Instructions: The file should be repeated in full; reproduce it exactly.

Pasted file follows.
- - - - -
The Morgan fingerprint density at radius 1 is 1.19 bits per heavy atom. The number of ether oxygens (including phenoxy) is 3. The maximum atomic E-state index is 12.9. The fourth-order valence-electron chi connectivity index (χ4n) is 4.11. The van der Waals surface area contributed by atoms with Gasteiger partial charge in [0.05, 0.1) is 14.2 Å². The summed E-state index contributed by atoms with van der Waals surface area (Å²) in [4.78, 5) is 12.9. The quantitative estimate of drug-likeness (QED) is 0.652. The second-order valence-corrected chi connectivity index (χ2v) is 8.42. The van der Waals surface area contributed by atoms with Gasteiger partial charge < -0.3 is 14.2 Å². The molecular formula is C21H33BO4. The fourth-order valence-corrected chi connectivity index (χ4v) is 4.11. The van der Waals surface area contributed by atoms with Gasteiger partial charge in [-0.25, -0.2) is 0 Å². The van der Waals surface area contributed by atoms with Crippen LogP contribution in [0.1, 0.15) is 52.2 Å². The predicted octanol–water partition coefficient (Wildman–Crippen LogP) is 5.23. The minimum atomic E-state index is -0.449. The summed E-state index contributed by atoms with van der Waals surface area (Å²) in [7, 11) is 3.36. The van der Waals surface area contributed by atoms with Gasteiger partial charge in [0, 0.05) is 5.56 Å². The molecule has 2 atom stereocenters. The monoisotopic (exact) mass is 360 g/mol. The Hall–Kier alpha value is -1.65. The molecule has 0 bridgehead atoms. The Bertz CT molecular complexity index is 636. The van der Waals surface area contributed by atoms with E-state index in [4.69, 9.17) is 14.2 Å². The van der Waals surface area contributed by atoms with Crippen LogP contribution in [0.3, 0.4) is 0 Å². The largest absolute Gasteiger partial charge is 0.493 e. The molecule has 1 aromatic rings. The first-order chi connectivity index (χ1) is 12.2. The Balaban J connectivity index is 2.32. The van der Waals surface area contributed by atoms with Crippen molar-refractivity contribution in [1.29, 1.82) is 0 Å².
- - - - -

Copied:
The Morgan fingerprint density at radius 1 is 1.19 bits per heavy atom. The number of ether oxygens (including phenoxy) is 3. The maximum atomic E-state index is 12.9. The fourth-order valence-electron chi connectivity index (χ4n) is 4.11. The van der Waals surface area contributed by atoms with Gasteiger partial charge in [0.05, 0.1) is 14.2 Å². The summed E-state index contributed by atoms with van der Waals surface area (Å²) in [4.78, 5) is 12.9. The quantitative estimate of drug-likeness (QED) is 0.652. The second-order valence-corrected chi connectivity index (χ2v) is 8.42. The van der Waals surface area contributed by atoms with Gasteiger partial charge < -0.3 is 14.2 Å². The molecular formula is C21H33BO4. The fourth-order valence-corrected chi connectivity index (χ4v) is 4.11. The van der Waals surface area contributed by atoms with Gasteiger partial charge in [-0.25, -0.2) is 0 Å². The van der Waals surface area contributed by atoms with Crippen LogP contribution in [0.1, 0.15) is 52.2 Å². The predicted octanol–water partition coefficient (Wildman–Crippen LogP) is 5.23. The minimum atomic E-state index is -0.449. The summed E-state index contributed by atoms with van der Waals surface area (Å²) in [7, 11) is 3.36. The van der Waals surface area contributed by atoms with Gasteiger partial charge in [0, 0.05) is 5.56 Å². The molecule has 2 atom stereocenters. The monoisotopic (exact) mass is 360 g/mol. The Hall–Kier alpha value is -1.65. The molecule has 0 bridgehead atoms. The Bertz CT molecular complexity index is 636. The van der Waals surface area contributed by atoms with E-state index in [4.69, 9.17) is 14.2 Å². The van der Waals surface area contributed by atoms with Crippen LogP contribution in [0.3, 0.4) is 0 Å². The largest absolute Gasteiger partial charge is 0.493 e. The molecule has 1 aromatic rings. The first-order chi connectivity index (χ1) is 12.2. The Balaban J connectivity index is 2.32. The van der Waals surface area contributed by atoms with Crippen molar-refractivity contribution in [1.29, 1.82) is 0 Å².